Is worship part of "the arts"? If so, it may be the case that the church "for others" is most itself when it is also the church in song, liturgy, dancing and bannering it's way into love of God and love of neighbor. A Failure of Nerve: Leadership in the Age of the Quick Fix: Books: Edwin H. Friedman,Margaret M. Treadwell,Edward W. Beal A Failure of Nerve: Leadership in the Age of the Quick Fix: Books: Edwin H. Friedman,Margaret M. Treadwell,Edward W. Beal: "Ten years after his death, Edwin Friedman's insights into leadership are more urgently needed than ever. He was the first to tell us that all organizations have personalities, like families, and to apply the insights of family therapy to churches and synagogues, rectors and rabbis, politicians and teachers.
Failure of Nerve is essential reading for all leaders, be they parents or presidents, corporate executives or educators, religious superiors or coaches, healers or generals, managers or clergy.

Friedman's insights about our regressed, 'seatbelt society,' oriented toward safety rather than adventure, help explain the sabotage that leaders constantly face today. Suspicious of the 'quick fixes' and instant solutions that sweep through our culture only to give way to the next fad, he argues for strength and self-differentiation as the marks of true leadership. His formula for success is more maturity, not more data; stamina, not technique; and personal responsibility, not empathy.

This book was unfinished at the time of Friedman's death, and originally published in a limited edition. This new edition makes his life-changing insights and challenges to a new generation of readers."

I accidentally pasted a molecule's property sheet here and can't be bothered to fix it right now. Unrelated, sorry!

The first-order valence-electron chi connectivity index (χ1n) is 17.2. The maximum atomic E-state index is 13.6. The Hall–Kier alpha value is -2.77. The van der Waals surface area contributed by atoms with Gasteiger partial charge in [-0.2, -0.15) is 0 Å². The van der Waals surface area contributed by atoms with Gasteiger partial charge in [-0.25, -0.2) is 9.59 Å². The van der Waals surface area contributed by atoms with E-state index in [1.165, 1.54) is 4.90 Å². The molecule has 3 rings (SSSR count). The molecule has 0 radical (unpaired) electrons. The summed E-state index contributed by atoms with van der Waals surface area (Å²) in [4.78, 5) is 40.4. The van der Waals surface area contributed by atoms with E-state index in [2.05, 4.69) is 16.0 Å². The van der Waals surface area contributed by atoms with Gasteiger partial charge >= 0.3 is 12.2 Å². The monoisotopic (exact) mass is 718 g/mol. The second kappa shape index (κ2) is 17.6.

Got this as one of my Christmas presents and am quite excited about it!

Daily Texts * Moravian Church in North America

Daily Texts * Moravian Church in North America

What we Believe

Imagine sharing the same devotional with more than 1.5 million believers — in over 50 languages and dialects around the world! Sound impossible? Not at all. The Daily Texts have been living this ecumenical dream for more than 250 years.

First published in 1731 in Saxony, this little book grew out of a spiritual renewal of the Moravian Church (Unitas Fratrum) that dates back to August 13, 1727. In those days, Count Nicholas Ludwig von Zinzendorf handed out a Losung, or "watchword," for the next day to each member of the Moravian congregation at Herrnhut, Saxony (now Germany). Thereafter one or more persons in the congregation went daily to each of the thirty-two houses in Herrnhut to bring them the watchword for the day.

Today the biblical texts for each day continue the tradition, being chosen in Herrnhut, Germany, and then sent around the world to those who prepare the different language editions. In this edition, hymns are chosen and prayers written by Moravian clergy and laypersons from the United States and Canada. Each month is prepared by a different person or couple so that the prayers reflect the great diversity of devotion in the Moravian Church.

Membership of the worldwide Moravian Church is over 750,000 in 19 provinces. The Daily Texts has a press run of over 1,000,000 copies in the German language alone, which far surpasses the 30,000 members of the Moravian Church in all of Europe. Other language editions bring the total circulation of this devotional to over 1.5 million copies.